Laura offers a little background on the painting, then says, “Take a look at the painting. What do you see?”

“Lots of big buildings,” Thomas says.

“What can you tell me about those buildings?” Laura asks.

“Tall,” Thomas replies.

“It looks like New York but I’ve never seen it from this angle,” Julie says.

I realize I also have never seen New York from that angle and I start noticing a few more of the picture’s details: two tugs boats, bouncing around in the rough waves, several men hoisting a rope from a dock.

“Has anyone else been to New York?” Laura asks.

“We marched through there and got right on a boat,” Thomas says. He’s got a good-natured slouch and a ready smile.

“What would it be like on that boat?” Laura asks.

“I can’t swim,” Julie says.

“I’ve been to New York as a visitor,” Mary says.

“What would you title this painting?” Laura asks.

“Under the Bridge,” Mary says.

The conversation continues as Laura asks sensory and observational questions about the picture? What time of year do you think it is? Does the painting make you feel small or tall? What do you think that round building is? What would you put in that round building?

Every one is participating, gazing at the river, the buildings, treating each question with curiosity.

After the conversations, we go downstairs to create our own art.

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In the art room, each person has a large sheet of drawing paper, which is easy to see against the dark green paper that covers the table. LaShonda and her team work with the museum staff making sure each person is comfortable and can reach the art supplies. As Laura guides us through drawing simple lines to create a bridge, the conversation continues. Click here for a one-minute tutorial from Laura on using paints and oil pastels.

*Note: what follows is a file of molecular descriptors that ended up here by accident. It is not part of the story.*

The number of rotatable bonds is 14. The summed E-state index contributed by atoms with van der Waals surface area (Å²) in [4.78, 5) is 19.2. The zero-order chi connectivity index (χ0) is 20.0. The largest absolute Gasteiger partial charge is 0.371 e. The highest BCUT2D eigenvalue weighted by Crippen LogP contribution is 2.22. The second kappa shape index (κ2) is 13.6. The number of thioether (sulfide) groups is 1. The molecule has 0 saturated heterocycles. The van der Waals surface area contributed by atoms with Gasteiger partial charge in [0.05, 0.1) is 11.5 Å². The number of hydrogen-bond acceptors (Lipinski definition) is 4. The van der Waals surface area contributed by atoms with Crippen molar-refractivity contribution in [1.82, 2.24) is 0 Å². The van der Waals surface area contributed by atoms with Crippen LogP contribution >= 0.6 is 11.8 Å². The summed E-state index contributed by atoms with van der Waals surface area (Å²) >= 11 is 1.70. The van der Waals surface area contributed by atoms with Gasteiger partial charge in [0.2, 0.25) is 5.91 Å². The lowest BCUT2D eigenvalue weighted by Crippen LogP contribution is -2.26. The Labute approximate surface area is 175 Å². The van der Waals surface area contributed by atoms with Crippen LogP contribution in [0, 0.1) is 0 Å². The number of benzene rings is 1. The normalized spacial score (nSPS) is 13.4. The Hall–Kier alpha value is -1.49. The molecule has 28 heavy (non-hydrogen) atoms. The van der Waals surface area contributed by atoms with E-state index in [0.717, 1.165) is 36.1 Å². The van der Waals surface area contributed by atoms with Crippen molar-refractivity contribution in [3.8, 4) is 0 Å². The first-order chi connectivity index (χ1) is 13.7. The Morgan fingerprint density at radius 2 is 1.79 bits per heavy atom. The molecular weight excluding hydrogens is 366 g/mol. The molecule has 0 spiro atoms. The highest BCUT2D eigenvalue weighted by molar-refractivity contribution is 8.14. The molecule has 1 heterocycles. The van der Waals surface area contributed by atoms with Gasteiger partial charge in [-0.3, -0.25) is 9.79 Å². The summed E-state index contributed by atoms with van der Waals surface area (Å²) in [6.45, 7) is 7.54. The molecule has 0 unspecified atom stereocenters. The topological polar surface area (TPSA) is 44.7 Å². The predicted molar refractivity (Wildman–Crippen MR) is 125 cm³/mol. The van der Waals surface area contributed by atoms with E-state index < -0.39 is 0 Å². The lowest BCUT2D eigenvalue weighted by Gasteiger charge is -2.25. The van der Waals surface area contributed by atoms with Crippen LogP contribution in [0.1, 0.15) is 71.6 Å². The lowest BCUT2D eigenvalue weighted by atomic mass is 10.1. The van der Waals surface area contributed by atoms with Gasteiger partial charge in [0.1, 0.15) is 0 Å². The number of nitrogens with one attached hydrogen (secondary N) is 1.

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I’m sitting across from Emily, who says, “I can’t draw.”

I ask what color she likes and she says, “Purple.”

I show her the purple paint and ask if she’d like to try some.

She dips in her brush and strokes paint across the paper.

Color by color, she asks, “What now? What color shall I use? Where does this color go?”

During our painting session, I learn she was born in West Virginia, she doesn’t like to cook, she has five children and her brother is a wood carver. One of her treasured possessions is a carving of Dopey that her brother created when he was a teenager.

At the end, Emily has a wonderfully vibrant painting to take home and I have the wonderfully vibrant feeling of having connected with a fascinating woman.IMG_2334

 

For more information about the Philbrook, go to www.philbrook.org

The Alzheimer’s Association Website is www.alz.org/

Deborah Shouse is the author of Love in the Land of Dementia: Finding Hope in the Caregiver’s Journey.